- Theme from Chariots of Fire — I have no idea why so many people think this song is amazing, I want to fall asleep for the film, the soundtrack, and well, even the name;
- Theme from Ghostbusters — hard to describe, but I felt like the balance was off in the orchestra, maybe needs more strings than brass, I don’t know enough to define, while Andrea thought it was okay but would have been better if sang; and,
- Theme from Back to the Future — it was an awesome rendition, with the combo of “old Western” pomp with a bit of Huey Lewis’ infused pop mixed with suspense music from Indiana Jones-style adventure themes.
Continuing the same theme, the last song of the first half was Huey Lewis’ “The Power of Love” — aaaaand we were back to sucking canal water again.
Intermission was great, which I wouldn’t normally mention, but we wandered down by one of the other theatres which is showing Unikkaaqtuat right now from the Indigenous Theatre series. While we were there, we got to see some amazing posters they have put up about the Innu stories featured in the play. Really spectacular imagery provided by Taqqut Productions. Anyway, I digress.
When the second half started, they followed the tradition of the first song of each set being an instrumental, and they went with Everybody Wants to Rule the World (Tears for Fears). Really well done.
They followed it up with the male singer doing In the Air Tonight (Phil Collins) and while I thought it was “okay”, Andrea thought it was really good. Perhaps my reticence is more that I’m not a big fan of the song — I’ll listen to it occasionally, but if I have a skip function, it won’t stay on my playlist long. I am not a big fan of slow ballads, no matter how well done. Doesn’t stop me from singing along if it’s on, but I wouldn’t willingly choose it more than about once a year.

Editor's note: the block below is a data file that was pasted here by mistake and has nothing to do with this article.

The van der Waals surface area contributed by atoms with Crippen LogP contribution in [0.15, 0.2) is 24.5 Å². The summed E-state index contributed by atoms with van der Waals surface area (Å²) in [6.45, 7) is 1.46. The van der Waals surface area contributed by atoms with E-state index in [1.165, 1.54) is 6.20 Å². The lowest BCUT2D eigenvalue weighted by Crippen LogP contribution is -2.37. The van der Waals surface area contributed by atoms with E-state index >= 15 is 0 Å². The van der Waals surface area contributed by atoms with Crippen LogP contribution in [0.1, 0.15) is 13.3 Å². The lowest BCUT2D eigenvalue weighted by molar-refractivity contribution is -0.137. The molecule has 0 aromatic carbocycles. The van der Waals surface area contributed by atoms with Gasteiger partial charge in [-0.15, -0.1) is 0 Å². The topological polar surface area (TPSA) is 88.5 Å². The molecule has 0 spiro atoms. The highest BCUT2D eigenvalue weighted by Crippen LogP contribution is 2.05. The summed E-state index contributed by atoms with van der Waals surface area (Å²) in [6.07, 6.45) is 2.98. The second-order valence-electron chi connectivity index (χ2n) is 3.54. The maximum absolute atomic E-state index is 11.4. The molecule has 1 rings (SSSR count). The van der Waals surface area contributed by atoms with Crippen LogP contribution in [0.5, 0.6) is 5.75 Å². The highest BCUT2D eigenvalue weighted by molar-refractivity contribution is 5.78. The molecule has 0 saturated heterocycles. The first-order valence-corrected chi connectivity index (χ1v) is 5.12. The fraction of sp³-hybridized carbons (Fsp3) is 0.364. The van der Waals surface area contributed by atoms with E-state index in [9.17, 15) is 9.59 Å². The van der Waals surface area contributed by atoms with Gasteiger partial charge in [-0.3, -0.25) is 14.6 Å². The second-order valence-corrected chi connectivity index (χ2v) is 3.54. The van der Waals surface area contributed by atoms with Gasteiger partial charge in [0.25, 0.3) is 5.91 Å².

And then we come to the price of admission. Holy snicker doodles. The orchestra did an instrumental version of Smooth Criminal (Michael Jackson), and sure, the overall orchestra part was solid, as always. But the OMG part was that they had the concert master / first chair violin Jessica Linnebach do a showcase for the song. All of the individual artists are good, let’s face it, they are in the NAC’s orchestra. No small feat. And she is the associate concert master for NAC and concert master for most of the Pops series. Sure, we’ve seen the overall concertmaster, Yosuke Kawasaki, perform, usually something to do with more classical pieces specifically for a violin solo. But Jessica? Almost never on her own.
She was absolutely awesome. And was likely exhausted at the end of it. I pulled some videos from YouTube. Here she is after winning a competition in NYC:
And a more classical piece (34 minutes long, so maybe she wasn’t tired after Smooth Criminal!).
Alas, no separate recordings on iTunes to enjoy. Sigh. Hope to see more of her solos in the future. The playlist has a version of the instrumental, but it doesn’t do justice to her violin contributions.